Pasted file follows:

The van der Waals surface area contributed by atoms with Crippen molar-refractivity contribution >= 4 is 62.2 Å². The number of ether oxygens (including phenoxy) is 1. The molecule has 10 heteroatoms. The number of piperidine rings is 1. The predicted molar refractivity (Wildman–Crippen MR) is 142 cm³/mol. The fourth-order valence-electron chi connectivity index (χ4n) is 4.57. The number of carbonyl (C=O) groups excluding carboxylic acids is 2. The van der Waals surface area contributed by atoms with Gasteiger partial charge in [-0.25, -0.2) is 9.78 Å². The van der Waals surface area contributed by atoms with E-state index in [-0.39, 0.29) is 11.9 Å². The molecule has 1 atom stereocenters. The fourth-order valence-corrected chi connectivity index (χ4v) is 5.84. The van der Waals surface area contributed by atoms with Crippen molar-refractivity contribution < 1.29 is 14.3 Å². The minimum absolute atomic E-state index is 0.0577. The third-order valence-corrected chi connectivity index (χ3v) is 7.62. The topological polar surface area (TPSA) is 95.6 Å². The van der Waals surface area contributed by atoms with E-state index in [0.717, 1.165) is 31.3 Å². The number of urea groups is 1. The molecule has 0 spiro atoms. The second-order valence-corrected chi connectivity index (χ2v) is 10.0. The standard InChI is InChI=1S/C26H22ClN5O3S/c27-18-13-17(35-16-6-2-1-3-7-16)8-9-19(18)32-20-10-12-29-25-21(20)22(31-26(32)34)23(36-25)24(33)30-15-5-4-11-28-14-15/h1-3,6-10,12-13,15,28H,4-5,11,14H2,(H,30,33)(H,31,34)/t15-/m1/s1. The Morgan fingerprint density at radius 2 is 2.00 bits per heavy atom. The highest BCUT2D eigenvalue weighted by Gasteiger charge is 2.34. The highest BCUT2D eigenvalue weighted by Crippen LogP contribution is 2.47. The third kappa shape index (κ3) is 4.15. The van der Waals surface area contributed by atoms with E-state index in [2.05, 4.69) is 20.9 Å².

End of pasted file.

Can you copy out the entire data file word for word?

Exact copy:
The van der Waals surface area contributed by atoms with Crippen molar-refractivity contribution >= 4 is 62.2 Å². The number of ether oxygens (including phenoxy) is 1. The molecule has 10 heteroatoms. The number of piperidine rings is 1. The predicted molar refractivity (Wildman–Crippen MR) is 142 cm³/mol. The fourth-order valence-electron chi connectivity index (χ4n) is 4.57. The number of carbonyl (C=O) groups excluding carboxylic acids is 2. The van der Waals surface area contributed by atoms with Gasteiger partial charge in [-0.25, -0.2) is 9.78 Å². The van der Waals surface area contributed by atoms with E-state index in [-0.39, 0.29) is 11.9 Å². The molecule has 1 atom stereocenters. The fourth-order valence-corrected chi connectivity index (χ4v) is 5.84. The van der Waals surface area contributed by atoms with Crippen molar-refractivity contribution < 1.29 is 14.3 Å². The minimum absolute atomic E-state index is 0.0577. The third-order valence-corrected chi connectivity index (χ3v) is 7.62. The topological polar surface area (TPSA) is 95.6 Å². The van der Waals surface area contributed by atoms with E-state index in [0.717, 1.165) is 31.3 Å². The number of urea groups is 1. The molecule has 0 spiro atoms. The second-order valence-corrected chi connectivity index (χ2v) is 10.0. The standard InChI is InChI=1S/C26H22ClN5O3S/c27-18-13-17(35-16-6-2-1-3-7-16)8-9-19(18)32-20-10-12-29-25-21(20)22(31-26(32)34)23(36-25)24(33)30-15-5-4-11-28-14-15/h1-3,6-10,12-13,15,28H,4-5,11,14H2,(H,30,33)(H,31,34)/t15-/m1/s1. The Morgan fingerprint density at radius 2 is 2.00 bits per heavy atom. The highest BCUT2D eigenvalue weighted by Gasteiger charge is 2.34. The highest BCUT2D eigenvalue weighted by Crippen LogP contribution is 2.47. The third kappa shape index (κ3) is 4.15. The van der Waals surface area contributed by atoms with E-state index in [2.05, 4.69) is 20.9 Å².